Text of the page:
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The efforts of 69 elementary school teachers to instruct children in cognitive processing activities were observed. Although the teaching of such activities was relatively infrequent, it varied by grade (occurring more often in grades 2-3 than in higher or lower grades) and by the content of instruction. Teachers of grade 4 and above more often provided rationales for the use of cognitive strategies than did teachers of younger children. In a second study, children of three achievement levels were selected from classrooms in which teachers varied in their use of suggestions regarding cognitive processes. Subsequent to training in the use of a memory strategy, children's performance on a maintenance trial was evaluated: Among average and low achievers, those whose teachers were relatively high in strategy suggestions showed better maintenance and more deliberate use of the trained strategy than did children whose teachers rarely made strategy suggestions. The role of school experience in the development of children's memory skills is discussed.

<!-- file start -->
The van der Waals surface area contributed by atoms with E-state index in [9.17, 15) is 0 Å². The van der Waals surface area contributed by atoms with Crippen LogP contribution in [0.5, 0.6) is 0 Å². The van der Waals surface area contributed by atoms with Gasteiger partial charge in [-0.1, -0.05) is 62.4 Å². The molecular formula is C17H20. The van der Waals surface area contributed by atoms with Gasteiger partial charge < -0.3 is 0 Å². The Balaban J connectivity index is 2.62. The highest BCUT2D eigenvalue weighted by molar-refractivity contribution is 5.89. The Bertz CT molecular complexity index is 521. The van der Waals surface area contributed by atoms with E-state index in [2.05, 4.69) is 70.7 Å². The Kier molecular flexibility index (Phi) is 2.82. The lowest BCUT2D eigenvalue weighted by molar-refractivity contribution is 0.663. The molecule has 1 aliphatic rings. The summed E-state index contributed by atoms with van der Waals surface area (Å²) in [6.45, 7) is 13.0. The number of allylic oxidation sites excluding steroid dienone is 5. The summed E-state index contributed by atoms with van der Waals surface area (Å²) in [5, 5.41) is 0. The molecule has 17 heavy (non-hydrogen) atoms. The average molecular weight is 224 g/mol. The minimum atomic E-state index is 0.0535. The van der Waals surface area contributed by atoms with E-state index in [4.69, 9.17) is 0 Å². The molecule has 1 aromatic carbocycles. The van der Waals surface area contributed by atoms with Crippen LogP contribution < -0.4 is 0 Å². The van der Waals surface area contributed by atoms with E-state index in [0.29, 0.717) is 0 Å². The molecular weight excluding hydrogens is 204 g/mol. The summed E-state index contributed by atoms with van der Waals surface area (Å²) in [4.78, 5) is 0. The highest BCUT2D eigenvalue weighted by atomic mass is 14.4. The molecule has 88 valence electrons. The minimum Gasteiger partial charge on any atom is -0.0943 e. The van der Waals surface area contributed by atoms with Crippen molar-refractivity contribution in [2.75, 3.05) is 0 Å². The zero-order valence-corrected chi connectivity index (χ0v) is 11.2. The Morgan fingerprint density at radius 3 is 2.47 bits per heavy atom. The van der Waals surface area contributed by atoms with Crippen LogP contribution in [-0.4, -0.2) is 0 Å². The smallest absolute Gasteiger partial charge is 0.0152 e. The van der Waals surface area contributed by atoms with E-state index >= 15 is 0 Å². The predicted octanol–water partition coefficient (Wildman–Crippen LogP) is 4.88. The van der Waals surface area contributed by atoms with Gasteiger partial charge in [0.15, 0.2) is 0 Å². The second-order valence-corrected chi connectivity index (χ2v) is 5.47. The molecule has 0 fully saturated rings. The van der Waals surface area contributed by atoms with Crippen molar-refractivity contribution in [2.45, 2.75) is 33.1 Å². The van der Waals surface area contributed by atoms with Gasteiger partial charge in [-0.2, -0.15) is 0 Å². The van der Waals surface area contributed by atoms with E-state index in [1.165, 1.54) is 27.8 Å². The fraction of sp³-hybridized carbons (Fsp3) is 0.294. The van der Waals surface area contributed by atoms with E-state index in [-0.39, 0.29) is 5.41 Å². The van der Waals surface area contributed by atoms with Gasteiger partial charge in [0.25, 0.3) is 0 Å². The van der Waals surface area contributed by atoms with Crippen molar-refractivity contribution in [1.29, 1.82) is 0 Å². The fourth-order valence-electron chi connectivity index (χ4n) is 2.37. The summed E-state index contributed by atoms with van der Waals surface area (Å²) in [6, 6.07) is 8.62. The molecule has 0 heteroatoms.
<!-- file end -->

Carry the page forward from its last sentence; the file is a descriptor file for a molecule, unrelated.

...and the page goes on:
Originally published in Child Development, 63(3), 653-672.

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